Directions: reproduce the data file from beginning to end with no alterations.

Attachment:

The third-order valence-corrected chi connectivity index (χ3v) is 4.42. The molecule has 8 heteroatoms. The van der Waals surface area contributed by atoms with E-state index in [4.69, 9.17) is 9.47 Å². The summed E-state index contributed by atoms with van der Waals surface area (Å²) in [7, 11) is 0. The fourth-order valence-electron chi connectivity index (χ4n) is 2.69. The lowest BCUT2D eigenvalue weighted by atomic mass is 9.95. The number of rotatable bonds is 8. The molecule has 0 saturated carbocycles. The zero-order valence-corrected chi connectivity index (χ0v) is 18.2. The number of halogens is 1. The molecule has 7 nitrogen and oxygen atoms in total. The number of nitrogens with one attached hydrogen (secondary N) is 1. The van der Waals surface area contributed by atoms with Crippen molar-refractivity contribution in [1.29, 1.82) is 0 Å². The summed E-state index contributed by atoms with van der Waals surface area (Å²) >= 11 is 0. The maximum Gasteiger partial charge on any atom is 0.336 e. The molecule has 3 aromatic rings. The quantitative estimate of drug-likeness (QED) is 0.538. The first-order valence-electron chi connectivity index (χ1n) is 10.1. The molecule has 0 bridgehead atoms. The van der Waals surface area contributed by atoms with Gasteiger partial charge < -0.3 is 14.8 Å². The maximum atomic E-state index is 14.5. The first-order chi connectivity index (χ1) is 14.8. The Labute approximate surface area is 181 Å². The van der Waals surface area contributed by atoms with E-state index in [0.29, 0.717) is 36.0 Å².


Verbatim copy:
The third-order valence-corrected chi connectivity index (χ3v) is 4.42. The molecule has 8 heteroatoms. The van der Waals surface area contributed by atoms with E-state index in [4.69, 9.17) is 9.47 Å². The summed E-state index contributed by atoms with van der Waals surface area (Å²) in [7, 11) is 0. The fourth-order valence-electron chi connectivity index (χ4n) is 2.69. The lowest BCUT2D eigenvalue weighted by atomic mass is 9.95. The number of rotatable bonds is 8. The molecule has 0 saturated carbocycles. The zero-order valence-corrected chi connectivity index (χ0v) is 18.2. The number of halogens is 1. The molecule has 7 nitrogen and oxygen atoms in total. The number of nitrogens with one attached hydrogen (secondary N) is 1. The van der Waals surface area contributed by atoms with Crippen molar-refractivity contribution in [1.29, 1.82) is 0 Å². The summed E-state index contributed by atoms with van der Waals surface area (Å²) >= 11 is 0. The maximum Gasteiger partial charge on any atom is 0.336 e. The molecule has 3 aromatic rings. The quantitative estimate of drug-likeness (QED) is 0.538. The first-order valence-electron chi connectivity index (χ1n) is 10.1. The molecule has 0 bridgehead atoms. The van der Waals surface area contributed by atoms with Gasteiger partial charge < -0.3 is 14.8 Å². The maximum atomic E-state index is 14.5. The first-order chi connectivity index (χ1) is 14.8. The Labute approximate surface area is 181 Å². The van der Waals surface area contributed by atoms with E-state index in [0.29, 0.717) is 36.0 Å².